We asked him a few questions about his background and through his hiccups he began to unfold to us his whole life story. Usually when someone proceeds to tell you their whole life story it's a little annoying. You would think that through constant hiccups it would be even more annoying, but it wasn't. There was patience and consideration. This guy was born in Louisville, Kentucky in the late 60's. At the age of 7 he was outside playing in the yard. His mom was standing on the sidewalk talking to his father who was working on the car at the curbside. Two guys walked on the sidewalk and pushed his mom out of the way to get by and said some less that stellar words. His father told them to not talk to a woman that way, especially his wife. One of the guys pulled out a gun and shot this guy’s dad right in front of his eyes when he was 7 years old. Less than a year later his mom was suffering from high blood pressure. He knew she was in the hospital but didn't know what condition she was in. After a while his extended family all came to the house. He saw them taking stuff from his house and dividing it up but he didn't know why. He was only 8 at the time, so why question right? One afternoon him and his older cousin were sitting on the porch when his older cousin said, "You haven't heard that your mom’s been dead for a couple weeks now have you?" No one told this poor guy that his mom had passed away.
After both his parents passed away, he and his 6 brothers and sisters were sent here to the Bronx to be raised by his aunt and uncle. While in the Bronx, he was physically bullied growing up because he was black living in a Dominican neighborhood. His aunt and uncle didn't show him much love growing up either. For years his uncle was always a jerk to him and would tease him about his mother’s death. One night during dinner, his uncle made a joke about his dead mom. His little sister spoke up. His uncle didn't like that so he got an extension cord and whipped his little sister with it. He had no choice but to stand up to his uncle. He had taken it for too long. He got up from the table and stopped his uncle from whipping his sister. His uncle and him got into a huge quarrel. He decided that he needed to run away, so run away he did.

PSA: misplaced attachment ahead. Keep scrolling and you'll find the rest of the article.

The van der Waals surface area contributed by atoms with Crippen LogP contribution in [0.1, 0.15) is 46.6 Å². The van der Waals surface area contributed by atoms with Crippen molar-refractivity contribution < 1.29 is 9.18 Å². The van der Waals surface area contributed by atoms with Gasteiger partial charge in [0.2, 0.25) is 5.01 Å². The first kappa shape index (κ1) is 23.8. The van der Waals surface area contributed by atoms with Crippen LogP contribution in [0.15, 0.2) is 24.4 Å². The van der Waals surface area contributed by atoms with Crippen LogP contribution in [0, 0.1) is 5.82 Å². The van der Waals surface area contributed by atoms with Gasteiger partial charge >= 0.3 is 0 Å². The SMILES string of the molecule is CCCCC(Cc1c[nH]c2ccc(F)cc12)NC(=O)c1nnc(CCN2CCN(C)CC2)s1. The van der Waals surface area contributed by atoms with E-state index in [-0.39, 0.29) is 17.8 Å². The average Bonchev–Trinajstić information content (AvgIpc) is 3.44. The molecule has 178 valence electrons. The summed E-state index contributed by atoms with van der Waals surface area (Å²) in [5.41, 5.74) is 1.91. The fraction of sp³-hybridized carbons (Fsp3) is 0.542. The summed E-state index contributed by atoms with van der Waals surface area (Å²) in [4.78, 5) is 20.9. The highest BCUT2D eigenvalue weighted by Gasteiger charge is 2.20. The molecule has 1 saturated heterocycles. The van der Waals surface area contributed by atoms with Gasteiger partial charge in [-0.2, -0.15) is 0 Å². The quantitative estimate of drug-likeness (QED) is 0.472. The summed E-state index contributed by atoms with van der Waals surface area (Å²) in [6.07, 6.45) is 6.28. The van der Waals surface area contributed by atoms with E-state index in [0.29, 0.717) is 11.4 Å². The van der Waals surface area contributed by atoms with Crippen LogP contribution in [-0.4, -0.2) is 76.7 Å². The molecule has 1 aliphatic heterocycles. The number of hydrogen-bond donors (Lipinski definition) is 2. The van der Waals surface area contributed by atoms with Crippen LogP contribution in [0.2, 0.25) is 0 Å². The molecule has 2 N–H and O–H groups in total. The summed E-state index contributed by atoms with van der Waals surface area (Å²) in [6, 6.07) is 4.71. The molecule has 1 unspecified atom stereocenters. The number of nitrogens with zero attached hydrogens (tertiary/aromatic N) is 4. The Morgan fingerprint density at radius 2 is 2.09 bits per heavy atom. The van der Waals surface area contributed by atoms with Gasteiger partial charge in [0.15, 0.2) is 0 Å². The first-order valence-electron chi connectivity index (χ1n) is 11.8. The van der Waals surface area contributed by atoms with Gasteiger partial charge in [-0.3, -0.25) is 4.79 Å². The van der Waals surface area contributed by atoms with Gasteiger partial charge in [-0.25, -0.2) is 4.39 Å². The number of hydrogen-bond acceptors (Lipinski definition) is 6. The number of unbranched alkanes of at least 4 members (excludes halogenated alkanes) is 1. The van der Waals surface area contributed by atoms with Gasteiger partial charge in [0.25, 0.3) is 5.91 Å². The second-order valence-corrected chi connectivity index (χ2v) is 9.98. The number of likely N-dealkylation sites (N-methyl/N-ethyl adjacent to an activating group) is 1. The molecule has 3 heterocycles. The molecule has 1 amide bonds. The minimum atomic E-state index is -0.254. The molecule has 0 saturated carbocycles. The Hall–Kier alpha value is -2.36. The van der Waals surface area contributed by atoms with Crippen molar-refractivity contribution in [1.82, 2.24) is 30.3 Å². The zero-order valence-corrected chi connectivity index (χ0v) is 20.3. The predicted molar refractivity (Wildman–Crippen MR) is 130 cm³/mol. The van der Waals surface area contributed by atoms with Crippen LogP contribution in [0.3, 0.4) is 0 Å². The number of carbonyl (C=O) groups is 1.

For over twenty years this guy lived on the streets of the Bronx until the last couple years where he was able to get a project apartment. Here this man sat. The same man that had told me one of the saddest stories ever told. Here he was after a lifetime of being broken and never really put back together. Here he was intensely humbled, ready to hear something to change his life and give him hope.
Elder Thompson and I sat there feeling that we were the ones appointed to do that. We explained to him the Book of Mormon using the pictures in the front. We talked of hope. We talked of redemption. We talked of Jesus Christ. By the end this man was weeping. He told us how grateful he was that we stopped by. He said, "I usually don't step foot outside of my apartment unless I have to because I don't trust anybody. I don't tell anybody my life story. Something about you makes me trust you guys. You're always welcome in my apartment."
Within one hour Elder Thompson and I felt we had made strides with this man if that really was the case. He is going to the hospital for the next couple weeks for an operation but he said that when he gets back, he will have us over.
I am meeting the craziest people and hearing the craziest stories. We sometimes forget how truly special the knowledge of this gospel is until we see the lives of those that don't have it. The Gospel life is the good life my friends. If something gives you this much happiness it has to be true.
-Elder Tyler J Johanson